Code of life

The most recent step taken involves DNA Lock tm, "the ultimate forensic verification" invented and patented by Dr. Carter Bancroft and Dr. Catherine Clelland of the Mount Sinai School of Medicine.

"Companies have used DNA taggants before, but the DNA itself can be recovered from a marked object and could be copied," explained Wendell Smith in a recent paper to last year's PISEC conference in Prague. However, "the DNA steganography patents will make any of these processes much better by hiding the secret DNA code inside a complex soup of DNA codes. Only the intended user can discover and read the authentication DNA code." The DNA used for inks and taggants is a combination of manufactured synthetic DNA.

Just how do they work? "A DNA molecule is constructed containing an encoded message flanked by PCR (polymerase chain reaction) primer keys. The molecule is hidden by millions of other similar looking DNA molecules. It is like looking for a DNA needle in an enormous DNA haystack," expanded Wendell Smith. "The message is then further concealed in a microdot!"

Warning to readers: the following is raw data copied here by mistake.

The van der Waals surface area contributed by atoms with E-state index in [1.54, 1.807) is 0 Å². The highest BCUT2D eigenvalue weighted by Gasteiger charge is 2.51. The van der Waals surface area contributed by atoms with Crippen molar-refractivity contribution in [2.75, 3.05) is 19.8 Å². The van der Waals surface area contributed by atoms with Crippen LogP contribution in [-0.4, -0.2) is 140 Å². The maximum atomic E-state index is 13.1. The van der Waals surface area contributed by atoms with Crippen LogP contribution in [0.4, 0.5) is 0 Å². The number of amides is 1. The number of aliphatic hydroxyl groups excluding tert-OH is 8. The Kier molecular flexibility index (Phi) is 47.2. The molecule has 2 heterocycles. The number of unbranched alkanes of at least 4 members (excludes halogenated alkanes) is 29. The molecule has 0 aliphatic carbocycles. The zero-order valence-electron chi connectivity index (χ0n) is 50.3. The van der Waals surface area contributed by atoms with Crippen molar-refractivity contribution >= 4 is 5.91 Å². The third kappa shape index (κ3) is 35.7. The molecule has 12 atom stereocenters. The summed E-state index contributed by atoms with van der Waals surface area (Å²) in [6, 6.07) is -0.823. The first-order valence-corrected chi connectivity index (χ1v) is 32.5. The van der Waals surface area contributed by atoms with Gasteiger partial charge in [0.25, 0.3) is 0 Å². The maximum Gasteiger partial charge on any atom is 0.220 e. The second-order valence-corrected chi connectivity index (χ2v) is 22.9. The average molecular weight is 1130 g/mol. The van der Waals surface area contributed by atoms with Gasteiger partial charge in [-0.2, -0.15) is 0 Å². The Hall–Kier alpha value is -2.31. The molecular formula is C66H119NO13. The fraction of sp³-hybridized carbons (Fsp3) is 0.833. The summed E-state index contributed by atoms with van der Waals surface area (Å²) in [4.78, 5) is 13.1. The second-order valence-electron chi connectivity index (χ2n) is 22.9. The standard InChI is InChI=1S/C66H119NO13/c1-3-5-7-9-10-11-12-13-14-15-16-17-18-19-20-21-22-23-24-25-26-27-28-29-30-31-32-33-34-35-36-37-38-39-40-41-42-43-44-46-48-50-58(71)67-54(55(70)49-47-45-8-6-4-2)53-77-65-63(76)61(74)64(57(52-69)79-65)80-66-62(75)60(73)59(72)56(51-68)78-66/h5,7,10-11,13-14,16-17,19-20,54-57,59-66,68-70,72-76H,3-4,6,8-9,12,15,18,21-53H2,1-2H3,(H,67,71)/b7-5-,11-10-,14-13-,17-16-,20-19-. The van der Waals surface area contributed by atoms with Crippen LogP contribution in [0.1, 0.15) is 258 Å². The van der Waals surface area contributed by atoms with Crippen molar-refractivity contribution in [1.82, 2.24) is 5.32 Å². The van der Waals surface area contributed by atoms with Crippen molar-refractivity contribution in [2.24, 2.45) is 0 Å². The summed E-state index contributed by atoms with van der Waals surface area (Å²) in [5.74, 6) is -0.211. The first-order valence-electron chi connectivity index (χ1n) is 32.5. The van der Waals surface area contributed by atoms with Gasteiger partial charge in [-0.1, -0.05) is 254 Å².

"TTG has in its own name acquired the worldwide rights to the patent. Now DNA Technologies of Halifax Canada has taken a license and engaged Technology Transfer Group in a consulting arrangement. Mount Sinai will also be involved. They have very clever people and we want to encourage the developers to have an on-going relationship with Doctors Clelland and Bancroft," he enthused.

"DNA Technologies have been in the security marking sector since 1994. They will incorporate the patents into their 11 or 12 other patents in the field. It will make it the icing on the cake for them." But the move goes further. He revealed: "They have arranged a technology agreement with a specialist laboratory in Montreal, a company that manages some of the countries finest clinical and development laboratories. They bring deep-seated biological and DNA lad testing facilities. That brings practical experimentation to this type of security printing. It allows important potential customers' questions such as 'how do we know how long these inks and taggants will be effective' to be answered. They will also provide the basic forensic testing capability for the ultimate anti counterfeiting mark that comes with the DNA steganography technology.

China is likely to be an important new market for sophisticated taggants, DNA Technologies has been working with a major Chinese company, SVA for 9 months. "SVA employs some 20,000 people in an electronics and communications business. It already has established a security printing business unit and has agreed with DNA Technologies to bring these developments to China. There is a great focus on the part of the Chinese government to control the movement of counterfeit goods. On that depends their entry into the World Trade Organization agreement."